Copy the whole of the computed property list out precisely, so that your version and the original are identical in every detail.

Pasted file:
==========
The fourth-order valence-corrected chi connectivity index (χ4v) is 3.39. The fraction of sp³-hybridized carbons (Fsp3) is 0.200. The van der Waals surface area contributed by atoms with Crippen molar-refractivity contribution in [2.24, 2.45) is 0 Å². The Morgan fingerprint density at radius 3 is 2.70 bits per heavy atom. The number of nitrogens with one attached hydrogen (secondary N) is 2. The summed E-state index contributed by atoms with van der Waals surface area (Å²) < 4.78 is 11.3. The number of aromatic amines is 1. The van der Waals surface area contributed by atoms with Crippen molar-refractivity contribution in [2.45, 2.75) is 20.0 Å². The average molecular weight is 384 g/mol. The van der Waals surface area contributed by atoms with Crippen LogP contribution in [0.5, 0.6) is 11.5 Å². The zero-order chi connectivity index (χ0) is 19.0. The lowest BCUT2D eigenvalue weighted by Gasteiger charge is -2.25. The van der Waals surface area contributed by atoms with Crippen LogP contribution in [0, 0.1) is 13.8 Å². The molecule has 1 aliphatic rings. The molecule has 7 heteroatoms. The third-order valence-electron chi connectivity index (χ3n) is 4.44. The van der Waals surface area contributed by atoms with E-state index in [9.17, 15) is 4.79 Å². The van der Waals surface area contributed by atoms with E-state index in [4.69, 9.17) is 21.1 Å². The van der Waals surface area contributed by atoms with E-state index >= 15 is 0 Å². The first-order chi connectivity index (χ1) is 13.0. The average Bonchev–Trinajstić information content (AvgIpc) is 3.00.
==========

The fourth-order valence-corrected chi connectivity index (χ4v) is 3.39. The fraction of sp³-hybridized carbons (Fsp3) is 0.200. The van der Waals surface area contributed by atoms with Crippen molar-refractivity contribution in [2.24, 2.45) is 0 Å². The Morgan fingerprint density at radius 3 is 2.70 bits per heavy atom. The number of nitrogens with one attached hydrogen (secondary N) is 2. The summed E-state index contributed by atoms with van der Waals surface area (Å²) < 4.78 is 11.3. The number of aromatic amines is 1. The van der Waals surface area contributed by atoms with Crippen molar-refractivity contribution in [2.45, 2.75) is 20.0 Å². The average molecular weight is 384 g/mol. The van der Waals surface area contributed by atoms with Crippen LogP contribution in [0.5, 0.6) is 11.5 Å². The zero-order chi connectivity index (χ0) is 19.0. The lowest BCUT2D eigenvalue weighted by Gasteiger charge is -2.25. The van der Waals surface area contributed by atoms with Crippen LogP contribution in [0, 0.1) is 13.8 Å². The molecule has 1 aliphatic rings. The molecule has 7 heteroatoms. The third-order valence-electron chi connectivity index (χ3n) is 4.44. The van der Waals surface area contributed by atoms with E-state index in [9.17, 15) is 4.79 Å². The van der Waals surface area contributed by atoms with E-state index in [4.69, 9.17) is 21.1 Å². The van der Waals surface area contributed by atoms with E-state index >= 15 is 0 Å². The first-order chi connectivity index (χ1) is 13.0. The average Bonchev–Trinajstić information content (AvgIpc) is 3.00.